Pay Per View

It’s been quite a while since I’ve stood in line waiting for a cinema to open. I think the last time I did that was when I went to a preview of the first Harry Potter movie and I was the tallest person in the queue. And the only one not wearing a bloody wizard’s hat. But, on Wednesday, there I was – in a queue – waiting for the Odeon in Huddersfield to swing open its doors and let us into the darkened foyer.

The first thing that struck me was that there are some strange people in Huddersfield. A few of them were in this queue. Once we got into the cinema proper, and were lined up to buy tickets, one of the shone out like a beacon. As the queue was quite long, a woman who resembled Tick-Tock from Return To Oz offered the option of buying tickets from the ticket machines near the entrance. People leapt at this opportunity. Not us, we stayed in the queue. We were near the front and it was far easier to just hang on a couple of minutes.

One of the people who seized the opportunity to use the machines was a heavily tattooed man wearing a blue vest top. He’d already complained about having to queue up to get into the cinema in the first place – a proper bundle of laughs. He went to use the machine. And then he was back in the queue. Back in the spot he had, moments before, vacated to use this high-tech sophisticated ticket machine.

“They should have told us you could only use cash or a card to buy the ticket,” he said, genuinely shocked and appalled at the service.

Only cash or a card. To me, that seems obvious. They are the two most popular methods of paying for things. What did he hope to be able to use to buy his tickets? A cheque? Maybe he wanted to barter for a cheaper admission fee, employing haggling techniques rarely seen outside of a Middle Eastern bazaar. Maybe he wanted to pay for his ticket in goats, like a dowry. It was all I could I do to stop myself from turning round and asking him. But I didn’t. And now it’s a mystery that will haunt me for years.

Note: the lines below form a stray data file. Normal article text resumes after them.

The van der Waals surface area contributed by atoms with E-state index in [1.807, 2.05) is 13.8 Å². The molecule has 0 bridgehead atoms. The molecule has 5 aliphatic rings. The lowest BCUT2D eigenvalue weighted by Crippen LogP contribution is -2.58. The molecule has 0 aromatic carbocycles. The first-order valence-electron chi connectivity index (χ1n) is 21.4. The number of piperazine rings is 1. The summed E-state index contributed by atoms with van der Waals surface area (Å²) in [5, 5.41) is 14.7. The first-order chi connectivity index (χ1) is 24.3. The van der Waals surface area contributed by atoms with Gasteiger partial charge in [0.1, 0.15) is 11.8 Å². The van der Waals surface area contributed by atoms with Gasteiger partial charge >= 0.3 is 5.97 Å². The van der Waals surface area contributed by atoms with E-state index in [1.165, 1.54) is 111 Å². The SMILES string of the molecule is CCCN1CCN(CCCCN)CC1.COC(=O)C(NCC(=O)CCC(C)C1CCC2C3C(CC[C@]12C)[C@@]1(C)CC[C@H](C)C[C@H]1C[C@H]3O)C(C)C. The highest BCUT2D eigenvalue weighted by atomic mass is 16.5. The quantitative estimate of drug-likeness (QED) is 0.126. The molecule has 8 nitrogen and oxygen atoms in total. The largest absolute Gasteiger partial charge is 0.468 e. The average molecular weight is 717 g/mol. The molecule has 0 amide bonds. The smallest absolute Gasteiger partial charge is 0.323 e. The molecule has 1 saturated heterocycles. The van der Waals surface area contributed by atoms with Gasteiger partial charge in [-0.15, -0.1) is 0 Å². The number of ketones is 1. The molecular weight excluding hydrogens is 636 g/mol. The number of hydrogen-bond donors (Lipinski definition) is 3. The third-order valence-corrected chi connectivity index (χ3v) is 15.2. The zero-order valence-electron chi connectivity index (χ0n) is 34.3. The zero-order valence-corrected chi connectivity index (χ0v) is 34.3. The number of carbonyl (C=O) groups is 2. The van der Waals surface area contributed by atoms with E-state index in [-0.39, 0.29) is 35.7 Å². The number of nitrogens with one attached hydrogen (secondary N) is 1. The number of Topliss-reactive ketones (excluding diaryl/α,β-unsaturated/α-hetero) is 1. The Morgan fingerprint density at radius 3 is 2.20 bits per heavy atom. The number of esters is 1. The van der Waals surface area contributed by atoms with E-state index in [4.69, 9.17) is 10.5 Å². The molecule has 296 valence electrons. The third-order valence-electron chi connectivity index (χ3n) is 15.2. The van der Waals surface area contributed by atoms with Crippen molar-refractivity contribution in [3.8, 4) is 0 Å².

I suppose he could have wanted to pay with his Odeon Premier Card, the loyalty card scheme in the cinema. It’s possible. No, really, it is possible. It’s highly unlikely. Even with the increased price of a 3D ticket – even though all the films seem to come out in 3D nowadays so, you could argue, 3D is the new standard – it’s highly unlikely that he’s racked up the points to see him rewarded in a such a way. We’ve had our Odeon card for a year or so now. In the time we’ve amassed enough points that we could, if we wanted, sniff an empty packet of Minstrels or other cinema-based snack. Not that we’d be so reckless with our hard-earned points. At the rate we’re going we’ll have saved up enough for a free ticket just in time for us to enjoy the free cup of tea and a biscuit offered by the Senior Screen on a Tuesday. Which is the same as a normal film, but filled with pensioners talking over it for an hour and a half about how so-and-so had died, or got married, or whatever.

Or constantly saying, “What did he say? Who’s that? What’s happening? Oh films weren’t like this in my day.”



Rambles In The Shambles

York is a town that was, basically, established by the Vikings. This was partly as it’s in quite a convenient place to land a long-boat you’ve just rowed across from somewhere Viking-y, and also because the North needed a really good tourist attraction and, by settling in York, the Vikings gave us Jorvik.

Jorvik is a Viking experience. You fight your way past hordes of school children on trips to find yourself in the dark underbelly of the city, at the level that actual Viking remains were found. Look. Look below your feet, that’s actual Viking stuff in the actual ground the actual Vikings did actual Viking things on. And you can, thanks to the magic of some thick plexi-glass, walk all over it and look at remains of the wattle and daub wall. Or some shells. Or where they made their fire.